This is the start of my non-entry for Chico's biweekly painty thing. The crest is actually for one of my clans: Wallis. A white lion rampant on a red field, I think is how it's described.

I spent 45 minutes squinting and sketching in in black, and swiping with white and edging in red and then rinsing and repeating trying to get the details right. I have to admit that I could spend so much more time on this making it neater and fuller and neater and fuller etc etc

It does look good from a distance and is certainly a step up on the yellow sign I daubed on my chaos warrior's shields a couple of months back.  I plan on doing two more shields like this (for clan Carlyle and for house Dale).

I tip my hat to anyone who can paint beautiful detail on a shield.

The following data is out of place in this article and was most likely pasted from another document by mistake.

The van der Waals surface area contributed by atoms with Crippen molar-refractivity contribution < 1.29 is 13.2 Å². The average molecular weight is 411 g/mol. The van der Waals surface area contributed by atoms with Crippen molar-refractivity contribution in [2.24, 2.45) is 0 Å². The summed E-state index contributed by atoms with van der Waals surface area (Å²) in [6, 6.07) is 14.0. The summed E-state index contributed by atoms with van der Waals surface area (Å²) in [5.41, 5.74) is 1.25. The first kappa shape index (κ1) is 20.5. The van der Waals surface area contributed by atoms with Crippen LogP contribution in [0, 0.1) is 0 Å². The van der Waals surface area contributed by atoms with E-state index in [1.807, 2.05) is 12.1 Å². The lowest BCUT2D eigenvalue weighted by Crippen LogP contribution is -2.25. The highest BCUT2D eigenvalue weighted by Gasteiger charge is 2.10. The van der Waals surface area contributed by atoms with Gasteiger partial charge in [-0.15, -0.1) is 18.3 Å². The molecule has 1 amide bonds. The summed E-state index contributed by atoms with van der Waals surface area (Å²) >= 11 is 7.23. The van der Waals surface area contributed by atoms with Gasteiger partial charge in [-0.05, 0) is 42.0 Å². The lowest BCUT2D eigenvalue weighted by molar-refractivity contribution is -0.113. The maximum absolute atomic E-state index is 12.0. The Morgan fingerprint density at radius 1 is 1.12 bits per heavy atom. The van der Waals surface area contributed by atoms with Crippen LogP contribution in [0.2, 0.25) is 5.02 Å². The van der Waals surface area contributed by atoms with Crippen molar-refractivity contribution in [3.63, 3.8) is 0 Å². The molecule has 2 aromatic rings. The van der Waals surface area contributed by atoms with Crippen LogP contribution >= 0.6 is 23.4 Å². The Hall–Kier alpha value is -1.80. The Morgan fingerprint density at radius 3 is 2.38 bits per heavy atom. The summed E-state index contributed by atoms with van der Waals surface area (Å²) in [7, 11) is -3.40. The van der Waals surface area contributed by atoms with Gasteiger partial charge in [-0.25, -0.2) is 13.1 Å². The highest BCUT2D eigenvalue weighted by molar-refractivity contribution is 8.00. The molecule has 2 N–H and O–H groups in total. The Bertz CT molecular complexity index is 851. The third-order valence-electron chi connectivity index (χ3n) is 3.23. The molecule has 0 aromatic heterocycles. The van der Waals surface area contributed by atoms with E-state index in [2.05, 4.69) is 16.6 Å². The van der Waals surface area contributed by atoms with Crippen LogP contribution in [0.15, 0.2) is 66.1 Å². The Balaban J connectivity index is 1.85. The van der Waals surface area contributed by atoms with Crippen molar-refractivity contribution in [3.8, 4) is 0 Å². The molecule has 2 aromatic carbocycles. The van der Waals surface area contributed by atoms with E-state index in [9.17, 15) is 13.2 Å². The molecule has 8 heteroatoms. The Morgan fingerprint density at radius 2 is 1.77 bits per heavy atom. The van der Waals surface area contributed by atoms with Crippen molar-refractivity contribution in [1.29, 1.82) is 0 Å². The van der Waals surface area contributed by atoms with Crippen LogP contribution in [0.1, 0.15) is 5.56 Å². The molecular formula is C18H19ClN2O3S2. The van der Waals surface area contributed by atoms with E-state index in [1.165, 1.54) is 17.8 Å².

Bugger, this thing is tiny. I like it from a distance :)

Thursday, July 10, 2014

I won a (small, non-competition) competition :0)

To my surprise, my barbarian won Chico's painting challenge which finished Monday. I will provide no caveats or undermining of myself or my abilities and instead bask in the warm ego-boosting glow of this success.

Chico's Challenge-week-alternative-companies-Results

There was a wonderful array of miniatures in this round from all over. I would have chosen Richard Legg's Samurai with it's bold colours and careful patterning on the arms.

My reward is to choose the next round's theme. I'm toying with 'ethereal' or 'sinuous' or 'gravity defying.'  I've got a week to decide on a suitably open theme.

Friday, July 4, 2014

Thursday painting: Dragonbait Barbarian

More pretty from Dragon bait, sculpted by Kevin Adams.

Care taken by myself to try and get some different browns on her. The belt, the wrapping around the wrist, the cords on the boots were undercoated in orange and worked up with tan.

My first thought was that her face was sculpted too flat. It's a subjective thing, which definitely changed as I painted her flesh.  This will be a theme as I paint all of these miniatures, I'm sure.